Transcript: Sen. Chris Coons on "Face the Nation," Feb. 18, 2018

In the wake of the shooting in Parkland, Florida, that left 17 people dead in the deadliest school shooting in five years, proponents of stricter gun laws have renewed their calls for new laws restricting access to guns like the AR-15, which suspected shooter Nikolas Cruz used in the Valentine's Day attack.

But any new gun control measures are a non-started in the Republican-controlled House and Senate. Bipartisan legislation to restrict the sale of so-called "bump stocks" in the wake of the Las Vegas massacre remains stalled and has yet to receive a vote. 

Sen. Chris Coons, a Democrat of Connecticut and an advocate for stricter gun legislation, joined us to discuss the Florida shooting and what laws, if any, could have prevented the massacre. He also discussed the indictment of 13 Russians for their roles in meddling in the 2016 election.

The following is a transcript of the interview with Coons that aired Sunday, Feb. 18, 2018, on "Face the Nation."  


NANCY CORDES: Joining us now is Delaware Democrat Chris Coons. He sits on the Senate Judiciary and Foreign Relations Committees. Senator Coons thanks so much for being with us. What's your biggest takeaway from these new indictments by Robert Mueller?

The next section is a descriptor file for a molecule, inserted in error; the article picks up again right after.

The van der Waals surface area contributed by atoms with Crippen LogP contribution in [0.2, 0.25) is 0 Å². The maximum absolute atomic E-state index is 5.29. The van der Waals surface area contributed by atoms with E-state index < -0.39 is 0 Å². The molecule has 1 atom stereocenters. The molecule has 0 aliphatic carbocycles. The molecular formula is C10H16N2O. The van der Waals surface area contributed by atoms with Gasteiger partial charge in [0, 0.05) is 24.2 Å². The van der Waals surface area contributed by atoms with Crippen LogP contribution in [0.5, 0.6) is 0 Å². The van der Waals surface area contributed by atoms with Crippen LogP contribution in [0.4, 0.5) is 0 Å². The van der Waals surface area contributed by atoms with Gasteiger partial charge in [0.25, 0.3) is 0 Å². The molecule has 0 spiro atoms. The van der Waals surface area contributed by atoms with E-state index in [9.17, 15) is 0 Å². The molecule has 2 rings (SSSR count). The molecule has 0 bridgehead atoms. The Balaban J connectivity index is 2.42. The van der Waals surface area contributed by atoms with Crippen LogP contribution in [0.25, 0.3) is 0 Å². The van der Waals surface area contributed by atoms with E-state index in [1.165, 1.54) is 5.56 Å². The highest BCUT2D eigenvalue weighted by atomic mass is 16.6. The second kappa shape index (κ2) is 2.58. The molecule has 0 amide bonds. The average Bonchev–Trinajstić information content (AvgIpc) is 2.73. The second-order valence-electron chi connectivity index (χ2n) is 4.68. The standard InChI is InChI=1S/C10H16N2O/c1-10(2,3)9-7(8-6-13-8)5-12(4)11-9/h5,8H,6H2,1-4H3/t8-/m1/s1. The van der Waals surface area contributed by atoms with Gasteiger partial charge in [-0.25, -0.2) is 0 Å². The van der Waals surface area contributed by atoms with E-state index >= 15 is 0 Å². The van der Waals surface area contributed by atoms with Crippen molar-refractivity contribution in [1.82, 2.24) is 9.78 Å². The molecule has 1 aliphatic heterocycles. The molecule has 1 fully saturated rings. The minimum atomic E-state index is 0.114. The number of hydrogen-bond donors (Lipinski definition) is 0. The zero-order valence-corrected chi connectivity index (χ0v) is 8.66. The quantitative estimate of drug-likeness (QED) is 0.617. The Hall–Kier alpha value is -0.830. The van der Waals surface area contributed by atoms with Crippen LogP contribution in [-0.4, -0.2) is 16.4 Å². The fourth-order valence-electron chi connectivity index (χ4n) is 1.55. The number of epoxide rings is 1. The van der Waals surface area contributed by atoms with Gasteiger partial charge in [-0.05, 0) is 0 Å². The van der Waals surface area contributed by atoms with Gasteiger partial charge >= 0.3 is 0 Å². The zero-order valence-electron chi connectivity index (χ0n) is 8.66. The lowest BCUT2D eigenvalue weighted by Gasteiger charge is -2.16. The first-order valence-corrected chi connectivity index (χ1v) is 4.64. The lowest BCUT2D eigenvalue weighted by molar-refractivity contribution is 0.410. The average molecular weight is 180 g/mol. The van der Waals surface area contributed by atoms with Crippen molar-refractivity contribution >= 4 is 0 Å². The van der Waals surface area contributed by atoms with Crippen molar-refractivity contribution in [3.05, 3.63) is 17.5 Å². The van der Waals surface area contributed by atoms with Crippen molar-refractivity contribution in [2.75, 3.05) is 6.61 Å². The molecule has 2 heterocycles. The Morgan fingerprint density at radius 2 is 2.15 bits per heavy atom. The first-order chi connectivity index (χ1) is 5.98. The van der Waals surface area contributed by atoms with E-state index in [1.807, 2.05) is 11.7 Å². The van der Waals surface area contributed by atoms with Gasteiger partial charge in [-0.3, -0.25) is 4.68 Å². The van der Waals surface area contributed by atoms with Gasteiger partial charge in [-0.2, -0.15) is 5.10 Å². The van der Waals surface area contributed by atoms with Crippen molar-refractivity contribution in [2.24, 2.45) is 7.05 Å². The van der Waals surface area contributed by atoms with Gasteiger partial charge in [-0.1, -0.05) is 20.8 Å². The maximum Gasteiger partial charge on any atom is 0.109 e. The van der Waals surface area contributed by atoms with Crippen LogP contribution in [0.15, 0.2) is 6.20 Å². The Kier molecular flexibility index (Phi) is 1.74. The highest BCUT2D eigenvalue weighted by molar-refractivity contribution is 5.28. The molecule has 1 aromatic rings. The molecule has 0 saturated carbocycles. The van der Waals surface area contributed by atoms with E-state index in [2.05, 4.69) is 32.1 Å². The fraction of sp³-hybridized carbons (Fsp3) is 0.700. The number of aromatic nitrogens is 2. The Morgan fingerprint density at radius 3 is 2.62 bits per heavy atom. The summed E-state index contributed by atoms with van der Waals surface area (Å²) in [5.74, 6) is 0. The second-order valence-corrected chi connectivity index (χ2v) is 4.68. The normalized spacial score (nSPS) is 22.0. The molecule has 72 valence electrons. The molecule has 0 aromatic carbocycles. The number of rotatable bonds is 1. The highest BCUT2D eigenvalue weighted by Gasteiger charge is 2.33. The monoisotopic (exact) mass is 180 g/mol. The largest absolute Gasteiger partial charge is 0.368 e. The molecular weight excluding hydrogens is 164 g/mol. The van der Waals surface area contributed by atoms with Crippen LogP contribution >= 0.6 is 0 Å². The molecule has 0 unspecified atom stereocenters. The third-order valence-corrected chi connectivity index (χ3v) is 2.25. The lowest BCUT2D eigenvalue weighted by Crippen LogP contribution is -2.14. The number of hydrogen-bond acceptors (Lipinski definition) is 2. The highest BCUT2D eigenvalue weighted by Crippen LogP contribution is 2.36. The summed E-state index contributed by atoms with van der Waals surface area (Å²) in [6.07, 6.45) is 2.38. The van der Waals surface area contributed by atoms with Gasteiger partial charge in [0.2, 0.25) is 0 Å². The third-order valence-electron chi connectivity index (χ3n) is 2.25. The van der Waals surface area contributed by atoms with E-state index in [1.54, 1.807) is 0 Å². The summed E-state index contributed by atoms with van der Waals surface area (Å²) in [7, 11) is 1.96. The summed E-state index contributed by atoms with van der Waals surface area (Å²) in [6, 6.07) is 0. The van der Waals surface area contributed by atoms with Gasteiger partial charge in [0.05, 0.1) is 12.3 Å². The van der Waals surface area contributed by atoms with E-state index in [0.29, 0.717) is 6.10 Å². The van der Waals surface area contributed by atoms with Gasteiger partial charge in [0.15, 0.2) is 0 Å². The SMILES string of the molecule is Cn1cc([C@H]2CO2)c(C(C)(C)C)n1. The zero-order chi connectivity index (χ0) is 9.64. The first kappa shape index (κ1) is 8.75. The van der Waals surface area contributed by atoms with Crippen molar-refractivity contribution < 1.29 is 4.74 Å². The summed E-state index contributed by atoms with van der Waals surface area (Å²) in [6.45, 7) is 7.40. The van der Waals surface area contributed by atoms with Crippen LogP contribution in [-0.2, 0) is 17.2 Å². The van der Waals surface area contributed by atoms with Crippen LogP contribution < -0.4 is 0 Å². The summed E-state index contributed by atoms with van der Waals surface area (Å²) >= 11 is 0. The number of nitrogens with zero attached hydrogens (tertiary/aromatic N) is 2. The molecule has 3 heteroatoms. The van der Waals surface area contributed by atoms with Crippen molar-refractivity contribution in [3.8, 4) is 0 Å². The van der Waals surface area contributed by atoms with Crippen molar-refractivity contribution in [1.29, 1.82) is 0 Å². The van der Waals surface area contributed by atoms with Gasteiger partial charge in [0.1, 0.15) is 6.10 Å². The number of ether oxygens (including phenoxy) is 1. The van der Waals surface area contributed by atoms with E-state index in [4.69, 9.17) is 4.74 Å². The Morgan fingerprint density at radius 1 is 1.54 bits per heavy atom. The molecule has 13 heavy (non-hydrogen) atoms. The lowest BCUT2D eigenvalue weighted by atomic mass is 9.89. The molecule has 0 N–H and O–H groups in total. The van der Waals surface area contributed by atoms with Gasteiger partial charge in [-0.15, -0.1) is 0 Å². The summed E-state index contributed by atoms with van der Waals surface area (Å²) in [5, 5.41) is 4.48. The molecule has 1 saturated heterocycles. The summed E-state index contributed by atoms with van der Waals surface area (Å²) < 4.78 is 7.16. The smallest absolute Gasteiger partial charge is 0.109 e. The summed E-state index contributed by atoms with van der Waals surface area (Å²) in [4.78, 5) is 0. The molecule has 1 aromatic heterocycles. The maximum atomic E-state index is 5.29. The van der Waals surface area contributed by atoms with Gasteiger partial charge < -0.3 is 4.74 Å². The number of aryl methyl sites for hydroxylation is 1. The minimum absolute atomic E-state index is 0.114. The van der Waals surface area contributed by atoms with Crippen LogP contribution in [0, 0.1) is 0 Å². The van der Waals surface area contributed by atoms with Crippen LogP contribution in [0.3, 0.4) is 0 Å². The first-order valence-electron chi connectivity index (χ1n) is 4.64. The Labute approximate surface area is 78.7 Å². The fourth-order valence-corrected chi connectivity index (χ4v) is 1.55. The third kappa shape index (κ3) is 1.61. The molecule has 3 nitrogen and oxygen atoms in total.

NANCY CORDES: The president says this shows point blank no collusion.

SEN. CHRIS COONS: The president says that and a lot of other folks law enforcement leaders and observers say it neither proves nor disproves collusion. It shows the strength and the Organization of the Russian campaign to interfere in 2016. It does show that three different Trump campaign officials were contacted by Russians but they didn't realize they were Russians. But I'll remind you Nancy there was that famous June 9th meeting in Trump Tower where Donald Trump Jr. and several other senior campaign officials welcomed with open arms. Russians who claimed they had dirt on Hillary Clinton. That hasn't yet been proven that there might have been collusion but I think it's getting closer

NANCY CORDES: What do you think the chances are that it actually did affect the outcome of the race?

SEN. CHRIS COONS: In a race that was this close we're moving 140-150000 votes in three states one way or the other could have changed the outcome. It's hard to say that this didn't affect the outcome. It was an exceptionally close election. I'll remind you one candidate won the popular vote. The other candidate won the electoral vote. But it's not yet clear whether the Russians succeeded in actually changing votes. What's clear is that they spent millions and millions of dollars and had hundreds of people working in a troll farm in St. Petersburg to intentionally undermine one candidate Hillary Clinton and support another Donald Trump.

NANCY CORDES: So then why aren't Democrats out there all the time banging the drum on this issue pushing legislation to protect our electoral system?

SEN. CHRIS COONS: We are as you know I've introduced bipartisan legislation to try and protect Special Counsel Robert Mueller. I am concerned about the possibility that his investigation will be interfered with by the president…We just heard last week in front of the House Intelligence Committee from Donald Trump's intelligence leaders his head of CIA head of FBI head of the director the- Director of National Intelligence we can expect the Russians to do this again. We should be taking action against Russian interference in our election.